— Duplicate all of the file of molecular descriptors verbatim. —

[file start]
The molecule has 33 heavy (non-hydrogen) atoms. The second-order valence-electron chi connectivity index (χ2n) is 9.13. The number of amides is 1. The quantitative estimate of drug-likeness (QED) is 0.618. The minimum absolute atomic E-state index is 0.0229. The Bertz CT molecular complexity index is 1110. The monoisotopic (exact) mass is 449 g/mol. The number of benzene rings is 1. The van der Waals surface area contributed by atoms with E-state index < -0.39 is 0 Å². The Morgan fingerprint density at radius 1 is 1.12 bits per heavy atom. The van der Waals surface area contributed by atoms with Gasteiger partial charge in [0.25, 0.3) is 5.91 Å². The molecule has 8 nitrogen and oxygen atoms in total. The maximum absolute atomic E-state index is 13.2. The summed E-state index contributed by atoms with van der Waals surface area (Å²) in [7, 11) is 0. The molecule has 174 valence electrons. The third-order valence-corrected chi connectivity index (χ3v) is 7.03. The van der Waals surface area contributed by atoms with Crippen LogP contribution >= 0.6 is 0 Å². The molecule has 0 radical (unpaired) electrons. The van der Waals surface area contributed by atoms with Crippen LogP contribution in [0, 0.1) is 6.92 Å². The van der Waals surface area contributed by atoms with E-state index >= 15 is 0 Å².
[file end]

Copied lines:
The molecule has 33 heavy (non-hydrogen) atoms. The second-order valence-electron chi connectivity index (χ2n) is 9.13. The number of amides is 1. The quantitative estimate of drug-likeness (QED) is 0.618. The minimum absolute atomic E-state index is 0.0229. The Bertz CT molecular complexity index is 1110. The monoisotopic (exact) mass is 449 g/mol. The number of benzene rings is 1. The van der Waals surface area contributed by atoms with E-state index < -0.39 is 0 Å². The Morgan fingerprint density at radius 1 is 1.12 bits per heavy atom. The van der Waals surface area contributed by atoms with Gasteiger partial charge in [0.25, 0.3) is 5.91 Å². The molecule has 8 nitrogen and oxygen atoms in total. The maximum absolute atomic E-state index is 13.2. The summed E-state index contributed by atoms with van der Waals surface area (Å²) in [7, 11) is 0. The molecule has 174 valence electrons. The third-order valence-corrected chi connectivity index (χ3v) is 7.03. The van der Waals surface area contributed by atoms with Crippen LogP contribution >= 0.6 is 0 Å². The molecule has 0 radical (unpaired) electrons. The van der Waals surface area contributed by atoms with Crippen LogP contribution in [0, 0.1) is 6.92 Å². The van der Waals surface area contributed by atoms with E-state index >= 15 is 0 Å².